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You are here: Index ---Motorcycle Performance Guide - Gasoline / Petrol

Gasoline / Petrol
Regular, Super, Ultra, Racing, AVgas, Octane Plus...

< Back
Motorcycle Performance Guide
Next >
Gasoline (petrol) Guide
(Comsumer and Racing Gas)
Sparkplugs (soon)
Tires (tyres) (soon)
Aftermarket filters
(Air, Fuel and Oil filters)
(in progress)

- A Consumer's Guide: Gasoline Octane for Cars
- REGULAR -- MIDGRADE -- PREMIUM -- Which Octane Should I Use?
- How Much Octane?
- Racing Gasolines
- Octane Number Confusion
- Fuel Glossary

We can all agree that gasoline or petrol is one very important component in our motorcycle. Without it, we are not going anywhere!

There is a lot of misinformation about gasoline/petrol our there. Hopefully this Gasoline Performance Guide will help you and others better understand what you are putting in your engine.

 

Fuel Glossary

Fuel Glossary

Aromatics:
This is a type of chemical compound referred to as a cyclic organic due to it's circular structure. They are found in nearly all gasolines, normally as toluene. Xylene is less common, and benzene is restricted to very low levels due to toxicity.

Distillation:
A gasoline contains various hydrocarbons that boil at different temperatures. As a result, the gasoline boiling range can extend from 800F to a maximum of 437F. This is in contrast to water that bolls only at 212F at sea level.

Octane Numbers:

Octane Number
Definition: A value used to indicate the resistance of a motor fuel to knock. Octane numbers are based on a scale on which isooctane is 100 (minimal knock) and heptane is 0 (bad knock). Also Known As: Octane Rating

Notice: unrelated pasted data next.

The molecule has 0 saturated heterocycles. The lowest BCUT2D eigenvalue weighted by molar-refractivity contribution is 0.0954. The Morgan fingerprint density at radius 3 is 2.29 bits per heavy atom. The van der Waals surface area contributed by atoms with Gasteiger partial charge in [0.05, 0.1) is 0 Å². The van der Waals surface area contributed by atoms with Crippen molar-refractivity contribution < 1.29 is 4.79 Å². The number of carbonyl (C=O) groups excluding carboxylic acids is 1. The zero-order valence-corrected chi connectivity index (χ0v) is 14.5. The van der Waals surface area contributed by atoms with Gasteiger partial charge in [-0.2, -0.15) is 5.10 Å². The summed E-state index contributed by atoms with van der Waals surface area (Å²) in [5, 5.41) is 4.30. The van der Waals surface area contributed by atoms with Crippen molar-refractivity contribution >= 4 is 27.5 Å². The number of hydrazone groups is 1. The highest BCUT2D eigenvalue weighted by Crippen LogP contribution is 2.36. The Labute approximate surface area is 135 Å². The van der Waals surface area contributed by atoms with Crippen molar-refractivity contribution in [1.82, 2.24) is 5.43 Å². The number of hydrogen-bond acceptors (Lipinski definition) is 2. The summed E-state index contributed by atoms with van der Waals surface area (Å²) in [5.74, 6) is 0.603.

Example: A gasoline with an octane number of 92 has the same knock as a mixture of 92% isooctane and 8% heptane.

Research Octane Number (RON)
is measured under mild conditions and is more important in controlling part throttle knock.

Motor Octane Number (MON)
is measured under more severe conditions and is most important for octane satisfaction at wide open throttle.

Anti-Knock Index (AKI)
is the average of the RON and MON. This is the number posted on the retail gasoline pumps normally indicating 87, 89, or 92 octane. Racing gasoline have AKI's from 100 to 118.

Oxygenated Compounds:
These are required in street gasolines in many areas of the U.S. to help reduce exhaust emissions. The two most common oxygenated compounds are Methyl Tertiary Butyl Ether (MTBE) and Ethanol (This is an alcohol).

Reid Vapor Pressure (RVP):
Normally measured in psi, RVP is a measure of the front end volatility of the (RVP)gasoline. This is important for getting a carburetor car started in cold weather. Summer RVP = 7 psi, and winter RVP = 13.5 psi.

Specific Gravity:
Measures the density of gasoline compared to water A specific gravity of 0.720 means that the gasoline weighs 0.72 times as much as water, or it is 72% of the weight of water. Most gasolines weigh about 6.2 pounds per gallon.

Volatility:
Used in referring to the ease with which a gasoline turns from a liquid to a vapor. Low volatility refers to low RVP, indicating less light hydrocarbons in the gasoline front end. Southern California summer grade gasolines have low volatility. Winter grade gasolines in Michigan are high volatility, or high RVP to make the engine easier to start in sub-zero temperatures.